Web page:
Being the first in my family to achieve that level of education, it created a role model for my kids, for my niece, my nephew, my whole family. That’s my biggest success, because I was able to bring a smile to my mother’s and father’s face when they knew I finished my masters degree. Unfortunately they both passed away. In my culture whenever you complete something very special, your parents do an event to honor you, so my parents always said they would do an event to honor me when I finished college and I would always say, “Let’s hold on Dad, I’m gonna keep going, I’m gonna go to the top and finish at the top before we do that,” and then they passed away. So my challenge is to complete my PhD, and I will be happy. And now my kids are in college, so I’m really happy that my accomplishments were able to show them that education is the best way. I’m happy about the impact I’ve made on my family and the larger Hmong community. And without my education I wouldn’t be in the role that I’m in right now in the city, and I am really proud to be a voice for my community, and that’s thanks to my educational success. My two masters were in public administration and policy, and now my doctorate that I’m working on is in public administration and policy. Because my mom always told me to make sure that other kids and families didn’t suffer like us. So I wanted to specifically go into government, because I knew from my parents that if I wanted to change something it’s through public policy and legislation at the government level. So that’s where I’m going, I could have gone to other professions, but that’s something that I know from my parents. Because I saw in my mom how she made that impact by being a strong leader in the Hmong community. So now my degrees allow me to be in this position where I work at the state level on policies that affect the Hmong. I’m able to provide my input and have a voice at the table, that’s what I wanted to focus on so I can make a long term contribution to my community. But every profession is good. Just for me personally I felt like public policy is the best way for me to help the Hmong community locally and internationally.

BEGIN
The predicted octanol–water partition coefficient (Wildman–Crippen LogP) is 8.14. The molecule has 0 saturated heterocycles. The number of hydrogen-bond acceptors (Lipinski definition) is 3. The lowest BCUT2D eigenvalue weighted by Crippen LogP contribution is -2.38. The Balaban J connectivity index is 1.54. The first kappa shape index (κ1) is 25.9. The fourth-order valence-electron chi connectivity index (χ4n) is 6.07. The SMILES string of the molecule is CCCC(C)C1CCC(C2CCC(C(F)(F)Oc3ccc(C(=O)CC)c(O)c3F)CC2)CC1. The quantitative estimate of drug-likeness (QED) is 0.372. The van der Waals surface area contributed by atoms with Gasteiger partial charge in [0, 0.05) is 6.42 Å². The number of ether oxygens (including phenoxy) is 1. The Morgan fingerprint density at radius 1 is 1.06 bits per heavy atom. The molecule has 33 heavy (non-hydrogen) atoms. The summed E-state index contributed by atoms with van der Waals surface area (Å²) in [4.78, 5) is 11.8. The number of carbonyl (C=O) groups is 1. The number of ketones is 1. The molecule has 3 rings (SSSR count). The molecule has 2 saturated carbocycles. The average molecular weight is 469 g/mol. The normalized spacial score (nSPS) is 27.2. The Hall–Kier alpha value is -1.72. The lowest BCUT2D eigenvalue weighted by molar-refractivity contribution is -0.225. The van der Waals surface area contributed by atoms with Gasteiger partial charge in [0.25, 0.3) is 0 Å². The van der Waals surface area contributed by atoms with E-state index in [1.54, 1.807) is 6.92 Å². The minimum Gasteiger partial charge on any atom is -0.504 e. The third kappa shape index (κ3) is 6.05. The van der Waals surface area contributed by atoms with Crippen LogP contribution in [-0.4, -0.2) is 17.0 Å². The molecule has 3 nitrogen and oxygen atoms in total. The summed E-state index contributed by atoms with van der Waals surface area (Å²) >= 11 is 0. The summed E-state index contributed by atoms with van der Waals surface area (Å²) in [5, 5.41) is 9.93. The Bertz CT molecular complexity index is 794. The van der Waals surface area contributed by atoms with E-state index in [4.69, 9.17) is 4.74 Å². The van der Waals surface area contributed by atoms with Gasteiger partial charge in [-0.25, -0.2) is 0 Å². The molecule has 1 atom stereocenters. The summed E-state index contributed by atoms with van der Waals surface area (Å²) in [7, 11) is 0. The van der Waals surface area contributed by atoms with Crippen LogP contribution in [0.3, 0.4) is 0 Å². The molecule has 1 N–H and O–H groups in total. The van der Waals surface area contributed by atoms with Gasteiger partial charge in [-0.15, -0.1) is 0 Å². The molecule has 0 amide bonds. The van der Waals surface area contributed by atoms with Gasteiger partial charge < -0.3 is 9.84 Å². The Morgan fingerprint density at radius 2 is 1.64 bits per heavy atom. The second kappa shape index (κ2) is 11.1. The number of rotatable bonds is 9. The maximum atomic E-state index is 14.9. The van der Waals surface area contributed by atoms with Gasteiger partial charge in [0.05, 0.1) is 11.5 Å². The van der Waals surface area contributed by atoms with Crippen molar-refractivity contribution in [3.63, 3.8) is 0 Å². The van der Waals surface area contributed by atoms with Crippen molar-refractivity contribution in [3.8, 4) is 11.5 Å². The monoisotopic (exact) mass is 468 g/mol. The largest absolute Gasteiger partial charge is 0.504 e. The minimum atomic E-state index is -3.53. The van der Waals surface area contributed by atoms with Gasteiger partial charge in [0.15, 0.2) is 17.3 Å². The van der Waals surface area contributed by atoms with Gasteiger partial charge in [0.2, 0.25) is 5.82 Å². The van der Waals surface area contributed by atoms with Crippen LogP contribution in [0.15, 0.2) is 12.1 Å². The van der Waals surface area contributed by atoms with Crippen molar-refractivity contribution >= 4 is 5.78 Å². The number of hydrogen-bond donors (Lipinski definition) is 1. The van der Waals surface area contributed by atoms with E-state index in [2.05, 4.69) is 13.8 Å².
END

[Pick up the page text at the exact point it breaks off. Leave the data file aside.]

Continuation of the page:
Be proud of who you are. Never let go of your culture, of your traditions. And never let go of your values of family and respect and believing in yourself, being a human, having humanity in your heart like your culture teaches you. Because in America, they would teach you about the green in my hand, me, myself, and I. You will not survive on that. I learned that, and I got to where I am today because I kept the good part of my culture. Every culture has good parts you can keep, so keep the good parts. Respecting your elders, having full responsibility for yourself and your children, being a responsible dad, don’t depend on others, be a crime-free individual, be an image for your entire community, because if there’s one Hmong criminal, people will have that perception of your entire community. So as a young person, be proud of who you are. Learn your own language, learn your culture, respect your parents, those are lifelong values that will hold you strong that will make you grow up to be who you are without trying to be like somebody else. Oftentimes as refugee kids we try to be like somebody else so that our peers accept us. That will not work in the long term. Be proud of who you are, be respectful of people, be respectful of life, be a fair person, embrace diversity. Diversity of gender, diversity of people, diversity of voices.